The Return of Timberlane?: The Fifth Circuit Signals a Return to Restrictive Notions of Extraterritorial Antitrust
Tuttle, William J., Vanderbilt Journal of Transnational Law
Over the past 100 years, the United States has remained ambivalent regarding the potential extraterritorial application of its antitrust laws. The executive, legislative, and judicial branches began with a doctrine of strict territoriality but promptly shifted toward an examination of the effects of the antitrust activity on U.S. commerce. Since the 1970s, the branches of government have reframed the question as one of statutory interpretation, embraced considerations of international comity, modified those considerations, and eventually rejected many of those same considerations.
Throughout this chaos, however, the results reached by the various branches of government have typically been consistent with the economic theory of international antitrust. This theory suggests that a country will use its domestic antitrust laws to regulate foreign conduct when that country is both a net importer and maintains the political power to compel international compliance. Thus, with one major deviation in the 1970s, the United States, since becoming a net importer, has extended jurisdiction over foreign parties for antitrust activity organized and occurring abroad whenever it has maintained sufficient international political power.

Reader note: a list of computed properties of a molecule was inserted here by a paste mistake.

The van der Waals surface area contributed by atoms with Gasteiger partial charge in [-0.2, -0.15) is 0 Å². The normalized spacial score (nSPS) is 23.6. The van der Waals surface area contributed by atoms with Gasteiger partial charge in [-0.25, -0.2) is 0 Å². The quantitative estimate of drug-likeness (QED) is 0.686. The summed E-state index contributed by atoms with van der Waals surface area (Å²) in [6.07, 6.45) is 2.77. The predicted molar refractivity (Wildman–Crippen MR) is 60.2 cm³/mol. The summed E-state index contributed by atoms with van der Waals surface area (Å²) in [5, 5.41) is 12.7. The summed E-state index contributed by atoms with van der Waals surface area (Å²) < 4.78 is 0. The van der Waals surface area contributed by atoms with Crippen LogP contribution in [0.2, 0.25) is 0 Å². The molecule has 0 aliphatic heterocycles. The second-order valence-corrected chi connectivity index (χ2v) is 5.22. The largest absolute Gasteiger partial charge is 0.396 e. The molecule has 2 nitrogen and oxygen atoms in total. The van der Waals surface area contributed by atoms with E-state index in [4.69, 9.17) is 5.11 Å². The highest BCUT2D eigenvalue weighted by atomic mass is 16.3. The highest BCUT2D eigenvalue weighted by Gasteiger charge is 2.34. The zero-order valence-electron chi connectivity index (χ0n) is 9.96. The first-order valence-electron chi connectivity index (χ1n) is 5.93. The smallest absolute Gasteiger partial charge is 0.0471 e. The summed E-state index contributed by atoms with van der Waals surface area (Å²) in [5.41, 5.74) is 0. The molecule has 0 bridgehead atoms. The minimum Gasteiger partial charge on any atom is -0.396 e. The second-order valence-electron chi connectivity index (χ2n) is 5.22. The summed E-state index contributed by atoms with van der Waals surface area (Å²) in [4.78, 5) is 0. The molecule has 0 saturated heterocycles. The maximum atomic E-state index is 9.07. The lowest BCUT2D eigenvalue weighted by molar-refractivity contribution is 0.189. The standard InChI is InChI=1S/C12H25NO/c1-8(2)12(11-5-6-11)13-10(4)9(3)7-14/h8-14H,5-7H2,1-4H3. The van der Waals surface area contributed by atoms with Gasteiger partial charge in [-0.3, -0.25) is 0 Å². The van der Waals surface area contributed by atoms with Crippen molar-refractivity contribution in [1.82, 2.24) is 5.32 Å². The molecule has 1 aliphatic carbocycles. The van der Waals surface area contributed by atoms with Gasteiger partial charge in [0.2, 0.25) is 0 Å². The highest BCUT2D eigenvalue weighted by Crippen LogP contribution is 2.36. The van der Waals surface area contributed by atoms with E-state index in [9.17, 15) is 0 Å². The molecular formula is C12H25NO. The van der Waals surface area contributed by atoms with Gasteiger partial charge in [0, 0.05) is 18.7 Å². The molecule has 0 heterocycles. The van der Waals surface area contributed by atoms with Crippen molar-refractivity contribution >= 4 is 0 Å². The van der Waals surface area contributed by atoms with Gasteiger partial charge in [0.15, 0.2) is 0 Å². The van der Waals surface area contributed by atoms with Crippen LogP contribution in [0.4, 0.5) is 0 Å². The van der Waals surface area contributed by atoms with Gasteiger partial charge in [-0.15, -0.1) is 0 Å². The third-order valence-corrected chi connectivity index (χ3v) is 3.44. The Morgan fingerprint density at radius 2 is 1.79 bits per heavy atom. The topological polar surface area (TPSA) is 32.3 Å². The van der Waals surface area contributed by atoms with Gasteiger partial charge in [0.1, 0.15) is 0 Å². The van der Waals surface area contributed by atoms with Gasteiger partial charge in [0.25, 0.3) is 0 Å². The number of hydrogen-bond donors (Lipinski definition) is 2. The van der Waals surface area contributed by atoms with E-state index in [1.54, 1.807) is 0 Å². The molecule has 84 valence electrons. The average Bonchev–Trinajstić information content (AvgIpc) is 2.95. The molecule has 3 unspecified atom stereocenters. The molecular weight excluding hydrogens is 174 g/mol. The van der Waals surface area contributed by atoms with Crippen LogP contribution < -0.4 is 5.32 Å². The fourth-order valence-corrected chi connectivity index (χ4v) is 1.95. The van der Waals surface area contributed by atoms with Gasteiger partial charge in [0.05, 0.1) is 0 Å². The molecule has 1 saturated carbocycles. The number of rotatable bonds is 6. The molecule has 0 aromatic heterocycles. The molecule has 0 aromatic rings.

The Fifth Circuit has now entered the debate on extraterritorial application of U.S. antitrust law. In Den Norske Stats Oljeselskap As v. HeereMac v.o.f., the court, in an opinion rooted solely in statutory interpretation, declined to exercise jurisdiction over the claims of a foreign plaintiff injured by cartel activity occurring exclusively outside of the United States. While this result may seem consistent with traditional notions of the role of U.S. courts, it is inconsistent with both the economic theory of international antitrust and the antitrust laws' goal of protecting the U.S. consuming public. This Note argues that the Fifth Circuit should have exercised jurisdiction over the foreign plaintiff's claims, thereby protecting U.S. consumers from rising prices and avoiding further uncertainty regarding the extraterritorial application of U.S. antitrust law.
TABLE OF CONTENTS I. INTRODUCTION II. THE ECONOMIC THEORY OF INTERNATIONAL ANTITRUST A. The Conceptual Framework B. Implications to a Trading Marketplace III. THE ORIGINS OF EXTRATERRITORIAL ANTITRUST IN THE UNITED STATES A. Congress Legislates B. The Courts Interpret 1. The Courts Consider Extraterritorial Jurisdiction 2. The Court Reconsiders 3. The Court Adopts a New Approach IV. THE TIMBERLANE PROGENY A. Considerations of International Comity B. Rejecting the Timberlane Rationale C. The Restatements Address Timberlane and Laker Airways D. Implications on the Economic Theory of International Antitrust V. THE FTAIA AND NEW DOJ GUIDELINES A. Congress Attempts to Eliminate Ambiguity B. The 1988 Guidelines C. Hartford Fire and Firm Rejection of Broad Interpretations of International Comity D. The Ineffective IAEAA and Clinton's Guidelines E. Implications on the Economic Theory of International Antitrust VI. THE FIFTH CIRCUIT REJECTS EXPANSIVE NOTIONS OF EXTRATERRITORIALITY A. The Alleged Cartel and the District Court's Holding B. The Fifth Circuit Affirms C. A Poignant Dissent D. Subsequent Developments E. Den Norske's Outlook VII. CONCLUSION
Despite the stated goal of protecting the U.S. consuming public, the United States has remained ambivalent regarding the potential extraterritorial application of its antitrust laws. In domestic cases, the courts and legislature have oscillated between the per se and rule of reason tests to determine antitrust violations. …